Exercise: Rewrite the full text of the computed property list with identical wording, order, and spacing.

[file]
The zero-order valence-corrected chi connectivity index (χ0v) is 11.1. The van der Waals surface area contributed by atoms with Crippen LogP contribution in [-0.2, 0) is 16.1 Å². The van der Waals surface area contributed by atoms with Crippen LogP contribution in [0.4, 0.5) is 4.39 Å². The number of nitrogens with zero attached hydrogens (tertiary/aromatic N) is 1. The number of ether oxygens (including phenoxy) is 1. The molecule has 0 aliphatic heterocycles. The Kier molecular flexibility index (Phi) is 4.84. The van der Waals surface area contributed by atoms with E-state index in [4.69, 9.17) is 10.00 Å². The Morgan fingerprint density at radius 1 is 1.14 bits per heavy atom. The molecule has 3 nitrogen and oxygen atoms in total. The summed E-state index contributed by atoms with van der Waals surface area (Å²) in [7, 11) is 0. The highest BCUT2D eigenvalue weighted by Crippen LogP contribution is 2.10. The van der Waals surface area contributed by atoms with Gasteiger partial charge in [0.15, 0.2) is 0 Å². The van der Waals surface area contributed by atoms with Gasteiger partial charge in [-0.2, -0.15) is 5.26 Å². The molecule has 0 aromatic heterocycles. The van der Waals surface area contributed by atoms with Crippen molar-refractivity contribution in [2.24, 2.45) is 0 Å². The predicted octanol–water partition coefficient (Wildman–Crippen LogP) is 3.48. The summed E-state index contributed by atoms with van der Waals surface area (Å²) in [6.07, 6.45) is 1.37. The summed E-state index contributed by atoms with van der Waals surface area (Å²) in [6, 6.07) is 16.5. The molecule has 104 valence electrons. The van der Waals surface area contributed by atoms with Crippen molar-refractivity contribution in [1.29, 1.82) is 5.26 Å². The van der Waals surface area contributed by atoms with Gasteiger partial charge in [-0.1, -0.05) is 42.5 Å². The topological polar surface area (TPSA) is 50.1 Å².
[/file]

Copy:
The zero-order valence-corrected chi connectivity index (χ0v) is 11.1. The van der Waals surface area contributed by atoms with Crippen LogP contribution in [-0.2, 0) is 16.1 Å². The van der Waals surface area contributed by atoms with Crippen LogP contribution in [0.4, 0.5) is 4.39 Å². The number of nitrogens with zero attached hydrogens (tertiary/aromatic N) is 1. The number of ether oxygens (including phenoxy) is 1. The molecule has 0 aliphatic heterocycles. The Kier molecular flexibility index (Phi) is 4.84. The van der Waals surface area contributed by atoms with E-state index in [4.69, 9.17) is 10.00 Å². The Morgan fingerprint density at radius 1 is 1.14 bits per heavy atom. The molecule has 3 nitrogen and oxygen atoms in total. The summed E-state index contributed by atoms with van der Waals surface area (Å²) in [7, 11) is 0. The highest BCUT2D eigenvalue weighted by Crippen LogP contribution is 2.10. The van der Waals surface area contributed by atoms with Gasteiger partial charge in [0.15, 0.2) is 0 Å². The van der Waals surface area contributed by atoms with Gasteiger partial charge in [-0.2, -0.15) is 5.26 Å². The molecule has 0 aromatic heterocycles. The van der Waals surface area contributed by atoms with Crippen molar-refractivity contribution in [2.24, 2.45) is 0 Å². The predicted octanol–water partition coefficient (Wildman–Crippen LogP) is 3.48. The summed E-state index contributed by atoms with van der Waals surface area (Å²) in [6.07, 6.45) is 1.37. The summed E-state index contributed by atoms with van der Waals surface area (Å²) in [6, 6.07) is 16.5. The molecule has 104 valence electrons. The van der Waals surface area contributed by atoms with Crippen molar-refractivity contribution in [1.29, 1.82) is 5.26 Å². The van der Waals surface area contributed by atoms with Gasteiger partial charge in [-0.1, -0.05) is 42.5 Å². The topological polar surface area (TPSA) is 50.1 Å².